The dancers we saw perform at the Sowerby Bridge Rushbearing Festival included:
Sowerby Bridge Morris – originally an all-male side but this year reformed as a mixed group.
Hebden Bridge Hill Millies – an all female team dancing in the Cotswolds tradition
400 Roses – my favourites! These are a unique group of performers who combine UK-style folk dancing with more exotic tribal belly dance moves. When designing their costumes they decided to use an abundance of red and white silk roses appropriate to their Yorkshire & Lancashire origins, hence their name. I loved their flamboyance and obvious enjoyment of what they were doing. Have a look at my video of them at the Chruch of the Sacred Heart & St Patrick, to see what I mean.
The custom of rushbearing dates back for centuries, to the time when church floors (and many others) were covered by rushes which would be gathered from local riverbanks. Over time they became dirty and rotten, and had to be thrown out, usually a year later when new rushes had grown and were available to replace them. These new rushes would be brought to the church on carts, blessed, and spread on the floor, ready for another year of worship.
The bringing of the rushes gradually came to be accompanied by a festival in many towns. At first religious, marked by the ringing of the church bells, later this took on more general elements of celebration. Wine, ale and cakes were provided for the rushbearers, and consumed no doubt with enthusiasm. Mummers performed and people dressed in disguises and paraded through the towns. Unsurprisingly, the festivals often attracted unsavoury characters, such as pedlars, cutpurses and pickpockets, and led to a day of heavy drinking and cavorting. Wikipedia describes the growth of the festivals:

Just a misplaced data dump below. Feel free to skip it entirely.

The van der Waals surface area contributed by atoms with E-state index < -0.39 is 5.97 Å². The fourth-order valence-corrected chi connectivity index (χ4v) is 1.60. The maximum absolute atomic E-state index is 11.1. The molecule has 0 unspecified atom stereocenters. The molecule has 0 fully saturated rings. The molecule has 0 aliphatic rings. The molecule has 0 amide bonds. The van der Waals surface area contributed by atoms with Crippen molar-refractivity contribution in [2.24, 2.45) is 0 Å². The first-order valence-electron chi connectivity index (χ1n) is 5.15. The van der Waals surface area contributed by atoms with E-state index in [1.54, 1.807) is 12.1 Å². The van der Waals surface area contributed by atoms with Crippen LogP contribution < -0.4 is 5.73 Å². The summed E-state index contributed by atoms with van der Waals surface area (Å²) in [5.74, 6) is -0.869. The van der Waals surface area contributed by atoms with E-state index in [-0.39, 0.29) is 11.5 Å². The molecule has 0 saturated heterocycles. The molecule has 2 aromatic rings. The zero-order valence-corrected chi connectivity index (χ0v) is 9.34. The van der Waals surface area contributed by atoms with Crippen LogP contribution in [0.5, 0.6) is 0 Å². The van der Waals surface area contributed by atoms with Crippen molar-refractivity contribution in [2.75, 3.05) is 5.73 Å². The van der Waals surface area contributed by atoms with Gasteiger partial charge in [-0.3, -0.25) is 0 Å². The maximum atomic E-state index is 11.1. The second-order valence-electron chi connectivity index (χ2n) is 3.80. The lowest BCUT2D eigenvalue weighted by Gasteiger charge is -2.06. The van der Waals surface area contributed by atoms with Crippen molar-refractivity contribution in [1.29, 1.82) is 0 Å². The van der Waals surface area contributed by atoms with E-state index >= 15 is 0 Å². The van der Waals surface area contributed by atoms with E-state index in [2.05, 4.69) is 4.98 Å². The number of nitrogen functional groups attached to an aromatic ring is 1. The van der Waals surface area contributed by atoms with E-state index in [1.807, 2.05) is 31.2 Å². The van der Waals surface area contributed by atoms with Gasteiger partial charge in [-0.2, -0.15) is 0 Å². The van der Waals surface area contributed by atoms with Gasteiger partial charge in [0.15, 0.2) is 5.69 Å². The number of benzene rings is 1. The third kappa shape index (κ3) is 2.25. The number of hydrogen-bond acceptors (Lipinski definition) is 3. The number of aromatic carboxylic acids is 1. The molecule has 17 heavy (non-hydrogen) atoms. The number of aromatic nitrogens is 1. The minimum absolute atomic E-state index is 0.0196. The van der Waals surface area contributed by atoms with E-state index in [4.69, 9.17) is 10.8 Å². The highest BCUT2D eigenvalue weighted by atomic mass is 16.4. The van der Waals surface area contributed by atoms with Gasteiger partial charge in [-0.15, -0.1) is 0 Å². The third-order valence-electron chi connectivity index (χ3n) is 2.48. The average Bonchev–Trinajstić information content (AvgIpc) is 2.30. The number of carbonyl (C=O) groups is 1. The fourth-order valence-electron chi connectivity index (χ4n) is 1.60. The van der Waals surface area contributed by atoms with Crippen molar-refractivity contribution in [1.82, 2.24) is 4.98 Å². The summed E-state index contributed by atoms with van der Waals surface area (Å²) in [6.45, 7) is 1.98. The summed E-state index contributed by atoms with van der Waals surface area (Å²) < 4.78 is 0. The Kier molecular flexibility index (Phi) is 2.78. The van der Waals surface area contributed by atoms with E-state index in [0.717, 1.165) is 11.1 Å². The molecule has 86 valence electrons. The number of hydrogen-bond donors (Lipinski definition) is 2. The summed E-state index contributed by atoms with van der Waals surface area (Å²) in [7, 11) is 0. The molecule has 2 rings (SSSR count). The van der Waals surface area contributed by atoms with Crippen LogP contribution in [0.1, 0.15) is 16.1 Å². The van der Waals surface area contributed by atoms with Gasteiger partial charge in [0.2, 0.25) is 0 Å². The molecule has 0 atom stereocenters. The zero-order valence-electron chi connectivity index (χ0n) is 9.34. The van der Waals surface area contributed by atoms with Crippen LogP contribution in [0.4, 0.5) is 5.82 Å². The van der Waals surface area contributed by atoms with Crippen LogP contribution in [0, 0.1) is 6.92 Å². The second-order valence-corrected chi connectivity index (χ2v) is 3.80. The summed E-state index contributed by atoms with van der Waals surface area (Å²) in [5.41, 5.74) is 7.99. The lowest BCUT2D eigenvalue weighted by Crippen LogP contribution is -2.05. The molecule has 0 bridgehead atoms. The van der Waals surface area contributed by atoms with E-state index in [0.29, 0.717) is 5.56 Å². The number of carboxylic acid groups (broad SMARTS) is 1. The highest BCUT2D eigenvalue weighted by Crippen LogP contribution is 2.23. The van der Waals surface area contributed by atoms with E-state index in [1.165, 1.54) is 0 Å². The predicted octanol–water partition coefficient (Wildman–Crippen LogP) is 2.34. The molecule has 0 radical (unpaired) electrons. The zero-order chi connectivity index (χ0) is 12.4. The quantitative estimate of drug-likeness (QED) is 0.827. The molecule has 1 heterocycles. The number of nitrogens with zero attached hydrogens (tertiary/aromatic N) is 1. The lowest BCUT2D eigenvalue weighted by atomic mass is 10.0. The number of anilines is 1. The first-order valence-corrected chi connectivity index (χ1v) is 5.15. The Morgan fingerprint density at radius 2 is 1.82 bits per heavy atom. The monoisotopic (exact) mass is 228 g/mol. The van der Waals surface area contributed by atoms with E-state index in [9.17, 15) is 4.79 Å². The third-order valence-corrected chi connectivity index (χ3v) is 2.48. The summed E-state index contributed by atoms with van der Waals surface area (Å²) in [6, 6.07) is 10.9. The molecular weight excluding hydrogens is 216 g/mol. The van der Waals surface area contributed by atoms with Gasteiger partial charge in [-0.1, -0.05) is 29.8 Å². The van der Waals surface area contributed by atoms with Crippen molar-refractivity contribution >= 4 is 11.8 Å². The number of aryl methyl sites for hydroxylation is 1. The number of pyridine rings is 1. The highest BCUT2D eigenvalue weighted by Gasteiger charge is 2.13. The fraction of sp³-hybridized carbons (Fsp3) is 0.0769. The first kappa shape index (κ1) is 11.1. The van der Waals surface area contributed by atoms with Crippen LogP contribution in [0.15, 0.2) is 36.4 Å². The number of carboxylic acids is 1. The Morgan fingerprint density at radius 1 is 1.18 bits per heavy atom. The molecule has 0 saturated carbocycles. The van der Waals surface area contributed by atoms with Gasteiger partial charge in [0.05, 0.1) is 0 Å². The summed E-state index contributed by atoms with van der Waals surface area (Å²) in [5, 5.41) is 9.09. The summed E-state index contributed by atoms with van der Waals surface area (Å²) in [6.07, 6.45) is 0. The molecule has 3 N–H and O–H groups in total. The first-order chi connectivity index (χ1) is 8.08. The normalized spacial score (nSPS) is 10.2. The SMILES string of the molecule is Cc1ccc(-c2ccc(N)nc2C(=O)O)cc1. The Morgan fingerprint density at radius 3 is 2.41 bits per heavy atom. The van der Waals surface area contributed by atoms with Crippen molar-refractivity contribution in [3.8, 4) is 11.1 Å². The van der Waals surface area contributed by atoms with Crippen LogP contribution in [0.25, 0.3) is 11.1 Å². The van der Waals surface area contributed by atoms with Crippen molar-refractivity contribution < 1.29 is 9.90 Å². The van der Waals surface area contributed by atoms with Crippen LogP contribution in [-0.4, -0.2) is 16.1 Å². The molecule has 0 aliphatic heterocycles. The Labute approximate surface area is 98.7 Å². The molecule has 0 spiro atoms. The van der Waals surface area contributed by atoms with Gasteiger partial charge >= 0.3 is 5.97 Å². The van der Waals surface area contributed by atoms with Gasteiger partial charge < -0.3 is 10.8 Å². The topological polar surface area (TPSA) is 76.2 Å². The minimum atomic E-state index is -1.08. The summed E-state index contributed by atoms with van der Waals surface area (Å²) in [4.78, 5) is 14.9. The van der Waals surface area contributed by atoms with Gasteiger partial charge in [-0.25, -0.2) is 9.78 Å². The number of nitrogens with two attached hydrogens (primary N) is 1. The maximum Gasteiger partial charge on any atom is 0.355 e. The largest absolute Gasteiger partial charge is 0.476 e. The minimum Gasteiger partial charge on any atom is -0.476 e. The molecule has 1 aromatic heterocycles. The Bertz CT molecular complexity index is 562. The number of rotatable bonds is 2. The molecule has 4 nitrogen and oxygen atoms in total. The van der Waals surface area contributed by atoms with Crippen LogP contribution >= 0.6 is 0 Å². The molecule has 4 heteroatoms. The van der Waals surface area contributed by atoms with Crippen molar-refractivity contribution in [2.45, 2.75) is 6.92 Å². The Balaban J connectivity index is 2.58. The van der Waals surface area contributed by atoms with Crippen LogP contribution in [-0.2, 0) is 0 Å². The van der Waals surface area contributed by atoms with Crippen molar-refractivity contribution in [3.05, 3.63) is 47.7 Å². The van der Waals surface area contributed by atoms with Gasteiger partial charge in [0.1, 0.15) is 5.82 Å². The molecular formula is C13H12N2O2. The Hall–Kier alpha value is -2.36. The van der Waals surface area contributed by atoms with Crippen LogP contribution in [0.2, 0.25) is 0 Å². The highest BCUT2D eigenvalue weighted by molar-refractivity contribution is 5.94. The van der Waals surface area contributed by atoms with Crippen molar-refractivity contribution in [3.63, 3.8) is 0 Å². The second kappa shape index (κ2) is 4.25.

” In the 18th century the ceremony usually formed part of the annual feast or wake, held on the Sunday closest to the feast day of the saint to which the church was dedicated. The rushes were brought to the church in a procession, accompanied by music and Morris dancing. In some areas the rushes were carried in individual bundles and in others on a rushcart. Where a rushcart was used it became the main focus and was decorated with garlands and flowers.”
Gradually though the use of rushes as a floor covering died out, and with it the need to bring rushes to the churches, and the excuse for a festival. However since then some places have revived the custom, of which Sowerby Bridge is one. The town held its first modern Rushbearing in 1977 to celebrate the Queen's Silver Jubilee, and it has since become a major annual event in the town’s calendar. The focal point is the sixteen feet high, two-wheeled, decorated and thatched Rushcart, which is pulled by sixty local men dressed in Panama hats, white shirts, black trousers and clogs (see my short video of the team, pulling the cart down the main street in Sowerby Bridge).